- The SSR program in Afghanistan began in 2001 following the overthrow of the Taliban regime.
- In spring 2002, Afghan SSR processes were launched at a G8 donors’ meeting in Geneva. A multi-sectoral donor support scheme was developed and the SSR agenda was divided into five pillars, each to be overseen by a lead-donor nation.
- NATO Training Mission in Afghanistan (NTM-A) was established in November 2009. The mission aimed to train and monitor Afghan National Security Forces in close cooperation with the Afghan Ministry of Defence and the Ministry of Interior.
- The target year of 2014 was set for Afghanistan to take full responsibility of national security at the 2010 NATO summit in Lisbon and later, confirmed by the Chicago Summit in May 2012.
Afghan National Army (ANA): Based on the initial plan set by the 2002 conference in Petersburg, Germany, the Afghanistan Compact set the targets of ANA reform. 178,501 troops forms the current ANA as of December 2012 (NATO, 2012b). ANA Special Operations Command currently includes 10,000 commandos and special forces as of May 2012 (NATO, 2012c).
Afghan Air Force (AAF): Currently 6,325 personnel with 96 aircraft constitutes AAF as of December 2012 (NATO, 2012b). The target is to increase the number of AAF personnel to 8000 and aircraft to 140 by 2016.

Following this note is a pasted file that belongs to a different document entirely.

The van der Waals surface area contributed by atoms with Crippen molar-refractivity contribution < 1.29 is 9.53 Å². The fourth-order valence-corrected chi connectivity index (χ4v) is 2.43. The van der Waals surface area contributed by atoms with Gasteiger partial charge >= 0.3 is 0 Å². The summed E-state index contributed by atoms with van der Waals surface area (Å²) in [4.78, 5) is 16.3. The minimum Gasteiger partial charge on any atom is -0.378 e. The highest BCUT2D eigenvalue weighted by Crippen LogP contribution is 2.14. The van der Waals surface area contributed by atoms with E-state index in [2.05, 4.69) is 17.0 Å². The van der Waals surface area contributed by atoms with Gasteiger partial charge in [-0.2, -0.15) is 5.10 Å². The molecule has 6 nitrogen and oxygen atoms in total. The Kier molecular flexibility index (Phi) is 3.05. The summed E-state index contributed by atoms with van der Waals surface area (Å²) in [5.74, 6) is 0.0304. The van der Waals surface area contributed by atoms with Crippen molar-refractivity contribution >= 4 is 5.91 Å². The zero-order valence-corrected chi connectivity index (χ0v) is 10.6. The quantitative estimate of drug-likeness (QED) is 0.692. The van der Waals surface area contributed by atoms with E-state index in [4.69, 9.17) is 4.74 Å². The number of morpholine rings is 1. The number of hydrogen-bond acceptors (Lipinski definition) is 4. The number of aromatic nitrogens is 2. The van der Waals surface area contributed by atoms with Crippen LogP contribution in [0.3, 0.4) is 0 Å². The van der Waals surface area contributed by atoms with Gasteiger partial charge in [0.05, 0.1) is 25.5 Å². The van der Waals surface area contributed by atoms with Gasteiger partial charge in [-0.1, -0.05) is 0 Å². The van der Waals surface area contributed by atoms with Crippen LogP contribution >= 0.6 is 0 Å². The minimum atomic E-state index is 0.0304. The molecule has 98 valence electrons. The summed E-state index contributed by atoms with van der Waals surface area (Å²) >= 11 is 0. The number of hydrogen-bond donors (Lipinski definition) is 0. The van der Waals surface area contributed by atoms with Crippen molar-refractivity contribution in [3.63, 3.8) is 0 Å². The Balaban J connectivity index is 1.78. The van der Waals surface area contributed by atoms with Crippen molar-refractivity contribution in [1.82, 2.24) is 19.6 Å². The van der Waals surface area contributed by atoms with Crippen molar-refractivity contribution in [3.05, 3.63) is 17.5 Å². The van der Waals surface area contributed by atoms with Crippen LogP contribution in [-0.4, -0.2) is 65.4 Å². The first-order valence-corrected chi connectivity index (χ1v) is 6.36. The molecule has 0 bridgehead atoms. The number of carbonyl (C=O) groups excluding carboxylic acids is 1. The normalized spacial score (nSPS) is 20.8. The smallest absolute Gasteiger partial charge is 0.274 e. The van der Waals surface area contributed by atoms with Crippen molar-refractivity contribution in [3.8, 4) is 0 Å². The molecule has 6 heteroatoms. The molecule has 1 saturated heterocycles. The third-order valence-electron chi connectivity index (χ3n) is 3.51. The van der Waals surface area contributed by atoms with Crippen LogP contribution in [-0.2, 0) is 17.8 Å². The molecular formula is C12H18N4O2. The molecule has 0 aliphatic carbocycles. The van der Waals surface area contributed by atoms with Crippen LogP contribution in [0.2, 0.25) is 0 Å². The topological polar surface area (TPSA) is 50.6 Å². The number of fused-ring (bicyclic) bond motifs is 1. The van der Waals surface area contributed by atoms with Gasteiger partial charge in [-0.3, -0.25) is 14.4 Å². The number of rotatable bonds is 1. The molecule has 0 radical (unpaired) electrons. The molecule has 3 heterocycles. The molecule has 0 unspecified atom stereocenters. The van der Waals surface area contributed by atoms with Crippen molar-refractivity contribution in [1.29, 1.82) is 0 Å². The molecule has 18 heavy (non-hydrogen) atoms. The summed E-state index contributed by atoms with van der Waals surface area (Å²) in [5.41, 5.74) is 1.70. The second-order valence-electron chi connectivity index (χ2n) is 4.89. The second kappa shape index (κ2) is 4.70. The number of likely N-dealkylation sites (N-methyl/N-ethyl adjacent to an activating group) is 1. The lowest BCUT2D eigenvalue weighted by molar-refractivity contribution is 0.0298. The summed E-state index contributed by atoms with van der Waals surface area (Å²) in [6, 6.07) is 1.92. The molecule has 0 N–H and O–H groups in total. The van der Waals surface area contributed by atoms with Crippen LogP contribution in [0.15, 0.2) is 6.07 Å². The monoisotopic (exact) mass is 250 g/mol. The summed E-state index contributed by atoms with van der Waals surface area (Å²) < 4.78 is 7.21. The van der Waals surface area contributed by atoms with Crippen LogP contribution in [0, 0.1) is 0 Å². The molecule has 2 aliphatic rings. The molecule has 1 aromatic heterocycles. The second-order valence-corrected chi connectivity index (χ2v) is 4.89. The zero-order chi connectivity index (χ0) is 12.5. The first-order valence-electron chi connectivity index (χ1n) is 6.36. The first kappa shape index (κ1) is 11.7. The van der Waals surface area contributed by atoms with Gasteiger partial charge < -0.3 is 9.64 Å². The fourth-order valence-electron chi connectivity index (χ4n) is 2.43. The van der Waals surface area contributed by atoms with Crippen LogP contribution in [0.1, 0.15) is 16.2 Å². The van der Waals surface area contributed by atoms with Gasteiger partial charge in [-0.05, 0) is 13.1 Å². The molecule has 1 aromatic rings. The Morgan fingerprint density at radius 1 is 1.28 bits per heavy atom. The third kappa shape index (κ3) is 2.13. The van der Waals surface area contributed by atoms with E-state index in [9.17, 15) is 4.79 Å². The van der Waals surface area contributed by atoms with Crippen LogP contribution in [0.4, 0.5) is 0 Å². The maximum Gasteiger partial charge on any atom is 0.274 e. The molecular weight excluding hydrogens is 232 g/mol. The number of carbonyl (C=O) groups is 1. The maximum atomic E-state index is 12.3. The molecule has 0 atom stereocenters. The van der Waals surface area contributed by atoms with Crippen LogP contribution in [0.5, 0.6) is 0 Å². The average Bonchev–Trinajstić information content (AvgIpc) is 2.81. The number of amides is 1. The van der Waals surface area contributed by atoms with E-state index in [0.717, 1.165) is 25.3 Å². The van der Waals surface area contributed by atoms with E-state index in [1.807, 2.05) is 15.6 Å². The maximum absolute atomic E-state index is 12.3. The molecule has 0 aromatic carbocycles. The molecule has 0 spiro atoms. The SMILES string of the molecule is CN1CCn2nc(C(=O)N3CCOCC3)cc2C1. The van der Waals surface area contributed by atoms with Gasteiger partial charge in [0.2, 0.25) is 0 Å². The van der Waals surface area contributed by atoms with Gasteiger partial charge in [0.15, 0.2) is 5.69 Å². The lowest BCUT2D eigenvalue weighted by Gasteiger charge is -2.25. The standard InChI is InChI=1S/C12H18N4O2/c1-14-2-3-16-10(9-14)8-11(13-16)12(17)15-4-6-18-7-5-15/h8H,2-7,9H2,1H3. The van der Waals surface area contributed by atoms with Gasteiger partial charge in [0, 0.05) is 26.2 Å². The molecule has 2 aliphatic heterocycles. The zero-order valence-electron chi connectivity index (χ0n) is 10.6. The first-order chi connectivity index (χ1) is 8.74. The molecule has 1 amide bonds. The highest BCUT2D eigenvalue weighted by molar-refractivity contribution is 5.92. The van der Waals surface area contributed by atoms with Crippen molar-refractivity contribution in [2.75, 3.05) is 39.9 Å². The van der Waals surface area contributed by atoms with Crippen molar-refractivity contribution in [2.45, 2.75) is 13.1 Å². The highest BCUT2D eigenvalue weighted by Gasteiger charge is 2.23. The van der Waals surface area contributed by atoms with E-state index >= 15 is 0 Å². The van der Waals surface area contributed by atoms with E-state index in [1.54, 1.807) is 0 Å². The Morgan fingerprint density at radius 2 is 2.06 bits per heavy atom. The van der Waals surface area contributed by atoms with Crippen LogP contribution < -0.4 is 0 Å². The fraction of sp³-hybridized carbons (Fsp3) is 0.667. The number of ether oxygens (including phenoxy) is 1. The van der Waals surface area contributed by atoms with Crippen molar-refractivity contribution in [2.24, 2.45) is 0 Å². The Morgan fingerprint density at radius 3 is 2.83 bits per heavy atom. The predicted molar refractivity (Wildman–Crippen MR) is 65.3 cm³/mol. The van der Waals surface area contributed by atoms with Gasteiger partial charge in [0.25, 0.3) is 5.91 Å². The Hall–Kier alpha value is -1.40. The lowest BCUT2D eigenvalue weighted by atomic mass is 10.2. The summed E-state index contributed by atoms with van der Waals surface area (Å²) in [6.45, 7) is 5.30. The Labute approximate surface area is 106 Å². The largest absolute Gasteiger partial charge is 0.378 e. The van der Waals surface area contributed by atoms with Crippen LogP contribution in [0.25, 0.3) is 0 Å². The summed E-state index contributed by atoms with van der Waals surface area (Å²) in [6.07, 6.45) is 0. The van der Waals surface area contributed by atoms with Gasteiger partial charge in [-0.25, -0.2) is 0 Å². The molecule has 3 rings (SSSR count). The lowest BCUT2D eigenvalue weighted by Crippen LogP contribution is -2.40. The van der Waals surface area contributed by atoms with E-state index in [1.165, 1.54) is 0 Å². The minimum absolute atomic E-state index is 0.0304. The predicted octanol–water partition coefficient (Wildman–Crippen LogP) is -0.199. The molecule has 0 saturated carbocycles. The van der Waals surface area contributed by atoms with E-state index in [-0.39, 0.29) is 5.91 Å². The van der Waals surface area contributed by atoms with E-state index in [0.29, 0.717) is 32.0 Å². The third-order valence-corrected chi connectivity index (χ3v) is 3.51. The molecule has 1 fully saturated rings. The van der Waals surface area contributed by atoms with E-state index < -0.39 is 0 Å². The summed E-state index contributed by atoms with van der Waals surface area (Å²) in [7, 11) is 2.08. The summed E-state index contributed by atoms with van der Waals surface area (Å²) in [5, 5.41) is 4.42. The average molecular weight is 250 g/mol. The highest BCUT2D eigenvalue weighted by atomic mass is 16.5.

Afghan National Police (ANP): Afghanistan Compact, which was the product of the 2006 London Conference, set the targets of ANP reform. Currently the total number of officers in ANP is 148,536 as of December 2012 (NATO, 2012b). It appears that the target of 157,000 to be achieved by October 2012 was not met as of December 2012 (NATO, 2012c).
Afghan Local Police (ALP): The number of ALP is 16,300 as of December 2012 and is set to be 30,000 by the end of 2014 (NATO, 2012b; NATO, 2012c). The ALP program is a village-focused program to complement counterinsurgency efforts and is led by the Afghan Ministry of Interior.
Afghan Public Protection Force (APPF): As of December 2012, the APPF consists of 14,000 guards and the target growth is approximately 30,000 guards by March 2013 (NATO, 2012b). According to the Presidential Decree 62, most of Afghan and international Private Security Companies (PSCs) will be dissolved (NATO, 2012c). The security responsibilities of the PSCs will be transferred to the APPF.
Law and Order Trust Fund for Afghanistan (LOTFA): The fund renewed its commitment to train 5000 female police in Afghan National Police force by 2014. The program, which started in 2010, aims to add a professional body of skilled and qualified female police to the ANP.